Some days I wake up sad and go to bed sad. It usually starts with something simple that spirals into deep, dark, overwhelming sorrow. This is not the norm for me. I’m not talking about depression or lifelong sadness. I am talking about weepy, emotionally fragile, cry in my coffee, stay in my pajamas all day and feel sorry for myself sadness. Some people would prefer you never to be sad. I am one of those. I HATE to see those I love sad. My husband battled with a heavy heart a few years ago, and it drove me crazy that I could not make him feel better. I took it personally. Sometimes, though, sadness is the only way to feel happiness. If we are truly sad and keep burying those feelings deeper and deeper, we will eventually lose track of them. Yet they will still exist, just waiting to be accidentally discovered at the most inopportune time.
I have found this to be especially true with my children. There are days when one of them will seem out of sorts. They are weepy, sullen and sad. It’s easy to tell them to “get over it,” but that only prolongs the problem. Even though it breaks my heart, I let them be unhappy. We talk about it and, yes, we usually have a good cry. And after a good night’s sleep, they manage to find their joyful spirit again.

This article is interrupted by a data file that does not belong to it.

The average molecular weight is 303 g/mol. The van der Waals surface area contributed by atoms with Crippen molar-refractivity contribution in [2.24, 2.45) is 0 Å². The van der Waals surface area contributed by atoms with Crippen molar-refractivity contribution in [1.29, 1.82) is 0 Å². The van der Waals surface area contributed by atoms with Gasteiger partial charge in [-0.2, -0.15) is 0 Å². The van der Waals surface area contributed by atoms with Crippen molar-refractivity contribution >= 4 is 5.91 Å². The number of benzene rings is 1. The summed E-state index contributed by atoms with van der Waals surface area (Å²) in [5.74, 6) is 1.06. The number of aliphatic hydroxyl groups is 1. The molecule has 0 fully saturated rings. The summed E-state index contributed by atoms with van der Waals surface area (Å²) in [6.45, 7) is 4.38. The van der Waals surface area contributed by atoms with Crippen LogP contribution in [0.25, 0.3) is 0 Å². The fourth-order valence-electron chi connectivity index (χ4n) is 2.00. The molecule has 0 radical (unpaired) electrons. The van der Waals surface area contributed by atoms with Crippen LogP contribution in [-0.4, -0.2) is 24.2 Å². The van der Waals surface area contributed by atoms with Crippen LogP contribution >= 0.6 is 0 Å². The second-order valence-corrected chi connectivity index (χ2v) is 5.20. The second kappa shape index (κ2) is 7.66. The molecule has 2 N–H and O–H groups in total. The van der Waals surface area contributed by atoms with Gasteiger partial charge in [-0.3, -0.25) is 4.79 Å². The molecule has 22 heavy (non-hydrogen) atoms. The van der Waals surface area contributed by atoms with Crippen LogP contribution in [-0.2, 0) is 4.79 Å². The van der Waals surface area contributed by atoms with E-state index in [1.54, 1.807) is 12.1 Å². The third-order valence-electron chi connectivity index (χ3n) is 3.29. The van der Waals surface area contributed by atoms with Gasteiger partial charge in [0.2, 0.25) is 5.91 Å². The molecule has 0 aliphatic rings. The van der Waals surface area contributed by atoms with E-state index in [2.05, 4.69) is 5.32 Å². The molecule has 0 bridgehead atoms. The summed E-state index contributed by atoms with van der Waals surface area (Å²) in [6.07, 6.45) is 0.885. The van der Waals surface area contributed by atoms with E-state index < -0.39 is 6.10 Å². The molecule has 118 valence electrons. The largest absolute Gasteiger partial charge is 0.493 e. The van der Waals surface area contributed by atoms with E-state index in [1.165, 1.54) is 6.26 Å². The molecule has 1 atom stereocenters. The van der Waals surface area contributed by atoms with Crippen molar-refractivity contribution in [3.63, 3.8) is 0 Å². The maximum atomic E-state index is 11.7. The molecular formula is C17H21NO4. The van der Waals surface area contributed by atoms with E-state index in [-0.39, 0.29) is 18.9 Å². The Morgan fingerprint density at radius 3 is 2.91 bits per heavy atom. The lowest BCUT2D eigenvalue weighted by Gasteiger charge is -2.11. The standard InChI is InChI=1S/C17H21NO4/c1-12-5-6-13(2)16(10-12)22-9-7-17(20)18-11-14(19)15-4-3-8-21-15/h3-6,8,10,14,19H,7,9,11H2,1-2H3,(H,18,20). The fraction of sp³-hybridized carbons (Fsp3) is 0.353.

So I have realized that, on the days when I am at my lowest, I must embrace my sadness instead of ignoring it. It’s amazing how our cells seem to remember what we try to forget. A smell, a song, a sound or a memory will bring the waves of anguish flooding in. So instead of running up the shoreline, I jump in and get wet. I feel worse for the time being, but once the sadness passes I feel refreshingly lighter.
It’s okay to have a gloomy day of sorrow. So when they come, don’t panic, and warn those around you that you are having a well-deserved “sad day.” Take some time for yourself and face whatever you’re feeling head-on. Cry, wail and weep. Then get a good night’s sleep, and hopefully by the morning you’ll find your joy again.